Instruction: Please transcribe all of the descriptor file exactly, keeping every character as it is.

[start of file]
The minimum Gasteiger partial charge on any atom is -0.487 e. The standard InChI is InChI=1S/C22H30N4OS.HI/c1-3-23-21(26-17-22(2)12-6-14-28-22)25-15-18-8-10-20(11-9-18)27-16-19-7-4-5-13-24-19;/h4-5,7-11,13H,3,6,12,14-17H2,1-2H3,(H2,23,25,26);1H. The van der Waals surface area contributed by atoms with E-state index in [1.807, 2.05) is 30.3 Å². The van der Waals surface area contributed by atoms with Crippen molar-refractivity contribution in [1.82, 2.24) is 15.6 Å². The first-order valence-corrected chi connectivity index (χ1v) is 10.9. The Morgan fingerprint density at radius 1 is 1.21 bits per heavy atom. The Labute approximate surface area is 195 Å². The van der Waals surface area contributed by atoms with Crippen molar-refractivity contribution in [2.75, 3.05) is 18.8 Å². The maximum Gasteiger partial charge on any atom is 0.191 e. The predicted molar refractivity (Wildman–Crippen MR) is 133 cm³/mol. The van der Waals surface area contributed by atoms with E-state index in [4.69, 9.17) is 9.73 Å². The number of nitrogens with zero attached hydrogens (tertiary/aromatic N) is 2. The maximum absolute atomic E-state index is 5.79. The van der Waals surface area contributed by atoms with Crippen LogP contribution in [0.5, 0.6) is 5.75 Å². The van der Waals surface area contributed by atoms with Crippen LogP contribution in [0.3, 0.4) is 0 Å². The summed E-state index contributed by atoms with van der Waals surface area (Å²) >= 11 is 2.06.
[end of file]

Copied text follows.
The minimum Gasteiger partial charge on any atom is -0.487 e. The standard InChI is InChI=1S/C22H30N4OS.HI/c1-3-23-21(26-17-22(2)12-6-14-28-22)25-15-18-8-10-20(11-9-18)27-16-19-7-4-5-13-24-19;/h4-5,7-11,13H,3,6,12,14-17H2,1-2H3,(H2,23,25,26);1H. The van der Waals surface area contributed by atoms with E-state index in [1.807, 2.05) is 30.3 Å². The van der Waals surface area contributed by atoms with Crippen molar-refractivity contribution in [1.82, 2.24) is 15.6 Å². The first-order valence-corrected chi connectivity index (χ1v) is 10.9. The Morgan fingerprint density at radius 1 is 1.21 bits per heavy atom. The Labute approximate surface area is 195 Å². The van der Waals surface area contributed by atoms with Crippen molar-refractivity contribution in [2.75, 3.05) is 18.8 Å². The maximum Gasteiger partial charge on any atom is 0.191 e. The predicted molar refractivity (Wildman–Crippen MR) is 133 cm³/mol. The van der Waals surface area contributed by atoms with E-state index in [4.69, 9.17) is 9.73 Å². The number of nitrogens with zero attached hydrogens (tertiary/aromatic N) is 2. The maximum absolute atomic E-state index is 5.79. The van der Waals surface area contributed by atoms with Crippen LogP contribution in [0.5, 0.6) is 5.75 Å². The van der Waals surface area contributed by atoms with Crippen LogP contribution in [0.3, 0.4) is 0 Å². The summed E-state index contributed by atoms with van der Waals surface area (Å²) >= 11 is 2.06.